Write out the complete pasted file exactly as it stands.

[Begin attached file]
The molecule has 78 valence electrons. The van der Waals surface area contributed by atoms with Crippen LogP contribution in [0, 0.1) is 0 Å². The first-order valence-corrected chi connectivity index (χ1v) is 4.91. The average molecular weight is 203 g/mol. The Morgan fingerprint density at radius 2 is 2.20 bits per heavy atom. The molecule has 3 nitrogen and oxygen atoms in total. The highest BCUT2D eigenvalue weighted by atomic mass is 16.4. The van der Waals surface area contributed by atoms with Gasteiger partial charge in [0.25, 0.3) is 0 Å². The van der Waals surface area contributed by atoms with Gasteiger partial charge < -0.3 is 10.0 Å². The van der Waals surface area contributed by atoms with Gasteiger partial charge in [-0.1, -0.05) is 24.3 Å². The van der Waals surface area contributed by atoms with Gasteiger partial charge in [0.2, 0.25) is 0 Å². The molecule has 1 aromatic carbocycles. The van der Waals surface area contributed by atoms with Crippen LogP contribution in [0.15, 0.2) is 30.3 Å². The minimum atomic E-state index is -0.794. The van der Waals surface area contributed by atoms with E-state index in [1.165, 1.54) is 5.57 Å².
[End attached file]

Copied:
The molecule has 78 valence electrons. The van der Waals surface area contributed by atoms with Crippen LogP contribution in [0, 0.1) is 0 Å². The first-order valence-corrected chi connectivity index (χ1v) is 4.91. The average molecular weight is 203 g/mol. The Morgan fingerprint density at radius 2 is 2.20 bits per heavy atom. The molecule has 3 nitrogen and oxygen atoms in total. The highest BCUT2D eigenvalue weighted by atomic mass is 16.4. The van der Waals surface area contributed by atoms with Gasteiger partial charge in [0.25, 0.3) is 0 Å². The van der Waals surface area contributed by atoms with Gasteiger partial charge < -0.3 is 10.0 Å². The van der Waals surface area contributed by atoms with Gasteiger partial charge in [-0.1, -0.05) is 24.3 Å². The van der Waals surface area contributed by atoms with Gasteiger partial charge in [0.2, 0.25) is 0 Å². The molecule has 1 aromatic carbocycles. The van der Waals surface area contributed by atoms with Crippen LogP contribution in [0.15, 0.2) is 30.3 Å². The minimum atomic E-state index is -0.794. The van der Waals surface area contributed by atoms with E-state index in [1.165, 1.54) is 5.57 Å².